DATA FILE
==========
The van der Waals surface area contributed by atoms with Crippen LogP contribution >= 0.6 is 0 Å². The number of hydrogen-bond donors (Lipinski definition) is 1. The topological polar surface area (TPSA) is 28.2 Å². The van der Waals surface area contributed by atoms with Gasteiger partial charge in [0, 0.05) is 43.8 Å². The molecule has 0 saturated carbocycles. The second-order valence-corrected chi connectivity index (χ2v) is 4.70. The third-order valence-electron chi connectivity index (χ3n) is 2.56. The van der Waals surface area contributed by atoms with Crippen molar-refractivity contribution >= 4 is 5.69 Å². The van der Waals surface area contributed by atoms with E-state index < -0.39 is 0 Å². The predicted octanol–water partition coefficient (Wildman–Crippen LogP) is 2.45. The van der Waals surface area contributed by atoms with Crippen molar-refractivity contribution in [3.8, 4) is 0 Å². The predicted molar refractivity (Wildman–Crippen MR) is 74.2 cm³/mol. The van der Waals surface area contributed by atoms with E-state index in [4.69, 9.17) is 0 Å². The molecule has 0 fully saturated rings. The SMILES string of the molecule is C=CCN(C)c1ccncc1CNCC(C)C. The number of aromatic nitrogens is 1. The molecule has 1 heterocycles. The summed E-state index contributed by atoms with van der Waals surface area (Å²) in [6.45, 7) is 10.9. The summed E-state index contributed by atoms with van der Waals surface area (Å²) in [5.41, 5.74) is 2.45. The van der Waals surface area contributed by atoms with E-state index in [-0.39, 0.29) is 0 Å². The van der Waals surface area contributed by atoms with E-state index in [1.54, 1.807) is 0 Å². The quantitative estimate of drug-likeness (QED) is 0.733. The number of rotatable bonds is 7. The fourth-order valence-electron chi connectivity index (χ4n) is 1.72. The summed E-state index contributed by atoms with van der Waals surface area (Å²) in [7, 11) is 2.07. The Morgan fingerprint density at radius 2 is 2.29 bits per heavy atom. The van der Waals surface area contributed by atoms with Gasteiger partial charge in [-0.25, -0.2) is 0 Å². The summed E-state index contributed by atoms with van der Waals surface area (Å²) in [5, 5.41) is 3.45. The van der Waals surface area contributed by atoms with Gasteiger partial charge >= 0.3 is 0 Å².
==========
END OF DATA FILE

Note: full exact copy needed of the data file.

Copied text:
The van der Waals surface area contributed by atoms with Crippen LogP contribution >= 0.6 is 0 Å². The number of hydrogen-bond donors (Lipinski definition) is 1. The topological polar surface area (TPSA) is 28.2 Å². The van der Waals surface area contributed by atoms with Gasteiger partial charge in [0, 0.05) is 43.8 Å². The molecule has 0 saturated carbocycles. The second-order valence-corrected chi connectivity index (χ2v) is 4.70. The third-order valence-electron chi connectivity index (χ3n) is 2.56. The van der Waals surface area contributed by atoms with Crippen molar-refractivity contribution >= 4 is 5.69 Å². The van der Waals surface area contributed by atoms with E-state index < -0.39 is 0 Å². The predicted octanol–water partition coefficient (Wildman–Crippen LogP) is 2.45. The van der Waals surface area contributed by atoms with Crippen molar-refractivity contribution in [3.8, 4) is 0 Å². The predicted molar refractivity (Wildman–Crippen MR) is 74.2 cm³/mol. The van der Waals surface area contributed by atoms with E-state index in [4.69, 9.17) is 0 Å². The molecule has 0 fully saturated rings. The SMILES string of the molecule is C=CCN(C)c1ccncc1CNCC(C)C. The number of aromatic nitrogens is 1. The molecule has 1 heterocycles. The summed E-state index contributed by atoms with van der Waals surface area (Å²) in [6.45, 7) is 10.9. The summed E-state index contributed by atoms with van der Waals surface area (Å²) in [5.41, 5.74) is 2.45. The van der Waals surface area contributed by atoms with E-state index in [-0.39, 0.29) is 0 Å². The van der Waals surface area contributed by atoms with E-state index in [1.54, 1.807) is 0 Å². The quantitative estimate of drug-likeness (QED) is 0.733. The number of rotatable bonds is 7. The fourth-order valence-electron chi connectivity index (χ4n) is 1.72. The summed E-state index contributed by atoms with van der Waals surface area (Å²) in [7, 11) is 2.07. The Morgan fingerprint density at radius 2 is 2.29 bits per heavy atom. The van der Waals surface area contributed by atoms with Gasteiger partial charge in [-0.25, -0.2) is 0 Å². The summed E-state index contributed by atoms with van der Waals surface area (Å²) in [5, 5.41) is 3.45. The van der Waals surface area contributed by atoms with Gasteiger partial charge >= 0.3 is 0 Å².